For a brief moment there, nothing happens. A Big Mac gets drenched in sulfuric acid, and it just kind of looks exactly the same. And then it starts getting gross.
If you want to change the color of your shoes, pour some sulfuric acid on them. Sure, your shoes will turn into utter useless mush, but you can transform a khaki canvas color into a deep purple with only a few globs of acid.
As neolithic humans knew, it’s not easy to light a fire. When fire was used for both heat and illumination, the delay between wanting a little light and getting one could be a problem. One of the ways to solve it was carrying around jars of sulfuric acid and using it to set things on fire.
Here's a terrifying and fascinating chemical reaction to start your Monday right. In a slow-motion video, sulfuric acid rips apart a sponge. We'll let you admire the show, and explain what's happening.
We've all seen test-tube reactions that overflow in long snakes, but this one is so quick it's like someone used a jump-cut on a film. The resulting foam has been studied by NASA for its fire-resistant properties. Too bad it takes sulfuric acid to make the stuff.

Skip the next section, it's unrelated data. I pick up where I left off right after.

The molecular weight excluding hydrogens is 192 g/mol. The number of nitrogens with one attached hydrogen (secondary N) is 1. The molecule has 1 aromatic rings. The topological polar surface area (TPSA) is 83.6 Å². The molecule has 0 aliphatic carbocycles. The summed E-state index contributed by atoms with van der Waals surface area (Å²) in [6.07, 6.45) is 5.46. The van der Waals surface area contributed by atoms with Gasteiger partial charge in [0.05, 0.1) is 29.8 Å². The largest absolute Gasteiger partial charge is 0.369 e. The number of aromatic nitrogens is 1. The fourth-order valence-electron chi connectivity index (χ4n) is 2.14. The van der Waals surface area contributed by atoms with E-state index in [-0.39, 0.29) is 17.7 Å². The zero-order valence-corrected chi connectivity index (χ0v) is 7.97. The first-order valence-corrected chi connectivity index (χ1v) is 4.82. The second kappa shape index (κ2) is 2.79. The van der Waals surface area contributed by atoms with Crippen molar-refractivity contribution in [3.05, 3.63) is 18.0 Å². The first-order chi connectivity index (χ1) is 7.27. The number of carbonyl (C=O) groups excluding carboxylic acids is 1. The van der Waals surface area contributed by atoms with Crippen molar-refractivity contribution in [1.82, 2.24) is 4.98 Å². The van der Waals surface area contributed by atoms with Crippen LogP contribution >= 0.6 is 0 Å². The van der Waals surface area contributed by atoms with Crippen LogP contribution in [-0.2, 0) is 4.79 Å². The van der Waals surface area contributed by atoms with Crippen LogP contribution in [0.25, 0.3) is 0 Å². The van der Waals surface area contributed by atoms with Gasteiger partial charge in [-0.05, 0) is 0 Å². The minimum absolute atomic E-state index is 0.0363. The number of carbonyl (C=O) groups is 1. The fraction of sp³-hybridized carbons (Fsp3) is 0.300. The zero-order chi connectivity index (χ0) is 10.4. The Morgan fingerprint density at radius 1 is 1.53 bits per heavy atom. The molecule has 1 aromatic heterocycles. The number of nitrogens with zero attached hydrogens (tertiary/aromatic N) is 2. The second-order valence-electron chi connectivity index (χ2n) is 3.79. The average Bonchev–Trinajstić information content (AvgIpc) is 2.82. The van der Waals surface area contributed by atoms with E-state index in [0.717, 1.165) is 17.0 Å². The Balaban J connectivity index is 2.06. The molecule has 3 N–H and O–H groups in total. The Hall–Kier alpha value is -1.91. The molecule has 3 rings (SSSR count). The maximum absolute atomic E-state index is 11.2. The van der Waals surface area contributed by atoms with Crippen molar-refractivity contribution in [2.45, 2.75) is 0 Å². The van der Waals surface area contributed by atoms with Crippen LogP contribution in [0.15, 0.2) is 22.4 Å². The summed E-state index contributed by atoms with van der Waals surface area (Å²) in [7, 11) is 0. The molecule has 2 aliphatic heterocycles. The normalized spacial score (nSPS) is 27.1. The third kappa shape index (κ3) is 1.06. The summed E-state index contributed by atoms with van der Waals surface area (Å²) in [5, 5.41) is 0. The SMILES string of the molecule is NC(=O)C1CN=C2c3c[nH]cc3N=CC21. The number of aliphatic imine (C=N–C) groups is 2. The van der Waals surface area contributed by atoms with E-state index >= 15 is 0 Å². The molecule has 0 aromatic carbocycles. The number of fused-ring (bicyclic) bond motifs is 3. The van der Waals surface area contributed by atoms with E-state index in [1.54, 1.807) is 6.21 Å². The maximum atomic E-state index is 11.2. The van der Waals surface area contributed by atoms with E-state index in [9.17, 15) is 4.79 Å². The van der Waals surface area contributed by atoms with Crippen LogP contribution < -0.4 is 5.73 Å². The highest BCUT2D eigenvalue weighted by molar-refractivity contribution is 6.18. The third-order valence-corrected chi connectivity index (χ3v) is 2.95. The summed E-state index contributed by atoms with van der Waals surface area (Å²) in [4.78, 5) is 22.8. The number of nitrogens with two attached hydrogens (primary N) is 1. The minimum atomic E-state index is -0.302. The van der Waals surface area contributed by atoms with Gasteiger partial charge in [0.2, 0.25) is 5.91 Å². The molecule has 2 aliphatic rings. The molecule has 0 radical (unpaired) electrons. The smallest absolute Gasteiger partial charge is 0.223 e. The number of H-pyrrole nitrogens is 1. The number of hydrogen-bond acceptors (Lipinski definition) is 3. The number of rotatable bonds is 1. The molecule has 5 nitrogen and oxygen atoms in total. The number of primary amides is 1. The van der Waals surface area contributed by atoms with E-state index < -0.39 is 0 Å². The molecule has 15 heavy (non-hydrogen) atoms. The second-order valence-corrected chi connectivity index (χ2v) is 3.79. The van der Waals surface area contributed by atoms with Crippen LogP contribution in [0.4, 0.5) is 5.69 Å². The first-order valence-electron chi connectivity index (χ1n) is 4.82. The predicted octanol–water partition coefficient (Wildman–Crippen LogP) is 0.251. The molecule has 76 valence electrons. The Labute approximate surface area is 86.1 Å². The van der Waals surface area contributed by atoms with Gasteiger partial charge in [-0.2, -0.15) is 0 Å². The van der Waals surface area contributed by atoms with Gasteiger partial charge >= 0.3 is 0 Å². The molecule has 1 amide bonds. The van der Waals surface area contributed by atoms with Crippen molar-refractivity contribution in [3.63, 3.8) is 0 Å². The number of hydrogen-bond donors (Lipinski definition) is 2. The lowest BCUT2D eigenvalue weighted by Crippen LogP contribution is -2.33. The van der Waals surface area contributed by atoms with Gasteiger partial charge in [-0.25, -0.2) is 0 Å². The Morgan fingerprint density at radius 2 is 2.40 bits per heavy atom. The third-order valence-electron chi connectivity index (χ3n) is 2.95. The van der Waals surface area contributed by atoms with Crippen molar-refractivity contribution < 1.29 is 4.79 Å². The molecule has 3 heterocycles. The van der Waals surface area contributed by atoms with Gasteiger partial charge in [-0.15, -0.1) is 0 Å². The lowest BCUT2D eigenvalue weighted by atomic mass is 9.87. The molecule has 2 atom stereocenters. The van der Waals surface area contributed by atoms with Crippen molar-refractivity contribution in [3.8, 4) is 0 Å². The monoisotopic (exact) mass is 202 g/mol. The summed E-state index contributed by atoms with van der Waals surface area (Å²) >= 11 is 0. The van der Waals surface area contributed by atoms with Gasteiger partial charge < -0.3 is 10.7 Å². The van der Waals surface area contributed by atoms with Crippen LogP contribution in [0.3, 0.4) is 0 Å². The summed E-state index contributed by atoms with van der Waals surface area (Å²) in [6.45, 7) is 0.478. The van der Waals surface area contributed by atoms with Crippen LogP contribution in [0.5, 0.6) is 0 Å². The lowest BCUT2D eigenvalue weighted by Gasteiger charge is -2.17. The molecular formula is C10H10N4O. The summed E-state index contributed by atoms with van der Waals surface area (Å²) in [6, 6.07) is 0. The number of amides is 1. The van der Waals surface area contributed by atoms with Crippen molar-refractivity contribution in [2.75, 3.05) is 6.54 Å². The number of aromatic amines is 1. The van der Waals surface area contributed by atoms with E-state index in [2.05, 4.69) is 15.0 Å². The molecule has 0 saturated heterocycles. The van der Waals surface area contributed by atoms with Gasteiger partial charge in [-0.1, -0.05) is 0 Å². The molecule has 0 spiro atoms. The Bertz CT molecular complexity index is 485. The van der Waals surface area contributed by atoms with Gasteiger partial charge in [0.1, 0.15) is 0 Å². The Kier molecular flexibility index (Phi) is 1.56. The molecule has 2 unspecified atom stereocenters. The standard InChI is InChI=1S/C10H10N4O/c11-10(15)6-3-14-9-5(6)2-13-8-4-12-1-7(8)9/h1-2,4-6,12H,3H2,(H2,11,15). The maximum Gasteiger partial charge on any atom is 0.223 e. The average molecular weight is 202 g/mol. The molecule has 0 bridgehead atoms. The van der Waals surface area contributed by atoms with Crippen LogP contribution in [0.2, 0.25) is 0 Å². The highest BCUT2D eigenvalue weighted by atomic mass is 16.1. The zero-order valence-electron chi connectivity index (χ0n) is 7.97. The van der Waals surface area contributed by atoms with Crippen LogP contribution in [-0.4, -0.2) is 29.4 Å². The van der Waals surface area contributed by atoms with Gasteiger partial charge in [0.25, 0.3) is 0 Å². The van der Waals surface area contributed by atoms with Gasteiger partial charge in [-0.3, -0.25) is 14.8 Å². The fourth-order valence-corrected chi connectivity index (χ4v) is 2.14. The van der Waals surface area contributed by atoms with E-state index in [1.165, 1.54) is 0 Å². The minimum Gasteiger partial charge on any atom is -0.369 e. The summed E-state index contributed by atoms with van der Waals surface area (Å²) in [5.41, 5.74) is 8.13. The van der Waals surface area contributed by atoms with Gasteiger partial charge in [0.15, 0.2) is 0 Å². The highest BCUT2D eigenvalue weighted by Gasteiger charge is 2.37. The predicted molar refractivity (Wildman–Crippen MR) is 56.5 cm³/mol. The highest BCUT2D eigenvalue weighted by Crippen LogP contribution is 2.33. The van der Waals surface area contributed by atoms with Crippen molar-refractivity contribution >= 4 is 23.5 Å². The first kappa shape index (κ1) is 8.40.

Sulfuric acid dehydrates sugar. That sounds pretty tame, until you see that "dehydration" means that a huge, black, sugary pillar crawls up out of the beaker and comes after you.
Located in East Java, Indonesia, the Kawah Ijen volcanic crater has an eerie beauty to it. But its turquoise waters are filled with deadly acid thanks to the volcano's sulfuric output. That doesn't stop sulfur miners from braving the toxic gases.
A recent proposal to control global warming is to release sulfur droplets into the atmosphere, which would hopefully block out some of the Sun's rays. Venus has been running an eons-long simulation of just that plan...and it doesn't look good.